Monday, November 26, 2012

155 to go

I had a fantasy when I started the '2012 in 2012' that by this stage of the year I would be so fit that I'd be sailing through marathons like jogs in the park. And maybe 20 years ago I would have been - maybe. Not now, old man, not now.

What I'd not reckoned on was the cumulative fatigue of relentless marathon and ultra running, more or less every week, and the effort (and at times lack of sleep) involved in travelling to and from all those various events. An unwillingness to give up other aspects of an active life (I play my 100th game of 5-a-side in 2012 this evening - sponsor me, anyone?) has also no doubt had its effect.

Anyway, November has been a hard slog running-wise. Since New York, I've done the 25-mile Six Dales Circuit in the White Peak, one of David Bayley's 'Fox@40' marathons round the lake at Milton Keynes, the Dirt half marathon along the canal at Leighton Buzzard, the LDWA'S Sundon Saunter and the Gatliff marathon in Kent. The last two were about as muddy as it gets short of swimming in a slurry tank and I found them as hard as anything I've ever done. My legs felt as tired this morning as they did earlier in the year after events of twice the distance.

I have 155 miles to do. That's one less than the Trans Britain, and I won't be carrying a pack. But I think I'm going to find these final miles far harder.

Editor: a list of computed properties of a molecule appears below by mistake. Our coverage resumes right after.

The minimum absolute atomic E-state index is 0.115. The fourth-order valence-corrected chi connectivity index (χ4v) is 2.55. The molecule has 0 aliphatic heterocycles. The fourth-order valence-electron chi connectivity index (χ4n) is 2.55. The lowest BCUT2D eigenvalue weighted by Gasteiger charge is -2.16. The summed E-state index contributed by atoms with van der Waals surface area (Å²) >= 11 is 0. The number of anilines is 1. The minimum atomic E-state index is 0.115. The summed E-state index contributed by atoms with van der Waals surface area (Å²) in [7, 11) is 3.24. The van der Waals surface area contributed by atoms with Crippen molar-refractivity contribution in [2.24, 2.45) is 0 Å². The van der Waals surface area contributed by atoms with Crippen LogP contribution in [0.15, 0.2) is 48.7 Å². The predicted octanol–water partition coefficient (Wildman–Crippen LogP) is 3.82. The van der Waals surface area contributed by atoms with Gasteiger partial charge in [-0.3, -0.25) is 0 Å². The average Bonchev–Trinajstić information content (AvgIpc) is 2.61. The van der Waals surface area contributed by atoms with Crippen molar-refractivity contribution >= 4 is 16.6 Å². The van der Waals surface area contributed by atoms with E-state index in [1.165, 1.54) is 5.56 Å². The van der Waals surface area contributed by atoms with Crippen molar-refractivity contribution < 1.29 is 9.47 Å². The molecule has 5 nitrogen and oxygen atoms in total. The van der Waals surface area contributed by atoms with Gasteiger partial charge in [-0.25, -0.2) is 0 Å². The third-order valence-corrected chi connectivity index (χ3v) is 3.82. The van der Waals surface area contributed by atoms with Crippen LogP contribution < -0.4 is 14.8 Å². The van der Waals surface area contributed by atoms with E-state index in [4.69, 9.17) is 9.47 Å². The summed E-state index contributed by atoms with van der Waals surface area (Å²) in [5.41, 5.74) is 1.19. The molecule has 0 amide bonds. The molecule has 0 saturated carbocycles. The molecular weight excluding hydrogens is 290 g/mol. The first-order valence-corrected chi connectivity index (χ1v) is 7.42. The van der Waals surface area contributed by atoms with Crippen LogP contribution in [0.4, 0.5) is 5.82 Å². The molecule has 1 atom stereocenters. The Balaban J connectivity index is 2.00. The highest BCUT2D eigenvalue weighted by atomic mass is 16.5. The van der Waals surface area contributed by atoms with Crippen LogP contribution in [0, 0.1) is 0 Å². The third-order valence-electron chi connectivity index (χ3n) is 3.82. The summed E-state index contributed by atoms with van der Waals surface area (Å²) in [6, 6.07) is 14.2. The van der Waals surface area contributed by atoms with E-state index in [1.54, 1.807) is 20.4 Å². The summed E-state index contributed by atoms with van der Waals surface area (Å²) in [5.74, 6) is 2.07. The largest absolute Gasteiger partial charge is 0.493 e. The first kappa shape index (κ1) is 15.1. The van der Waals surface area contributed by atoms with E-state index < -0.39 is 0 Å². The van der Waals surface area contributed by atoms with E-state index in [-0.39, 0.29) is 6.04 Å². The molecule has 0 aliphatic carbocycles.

Sunday, November 4, 2012

Running anyway in New York

I've just finished the unofficial RunAnyway New York Marathon 2012. Four and a half times round Central Park on the route of the original New York marathon before it outgrew its birthplace, this was organised through social media in less than 36 hours after the official marathon was cancelled in the aftermath of Hurricane Sandy. A good few thousand people took part, with everyone doing what they could to help out by bringing along drinks and other supplies to share. A collection was organised for the hurricane relief operation and many locals turned out to give their support.

All in all, it was a heartwarming experience, not least for all the charity runners who turned out, determined to complete their 26.2-mile challenge so that they could go home to the people who'd supported them and say 'I did it!' With no prize money, no big commercial sponsors and no profits to be  made, it felt good to get closer to the original spirit of marathon running - even if it took the destruction and human cost of a hurricane to force it upon us.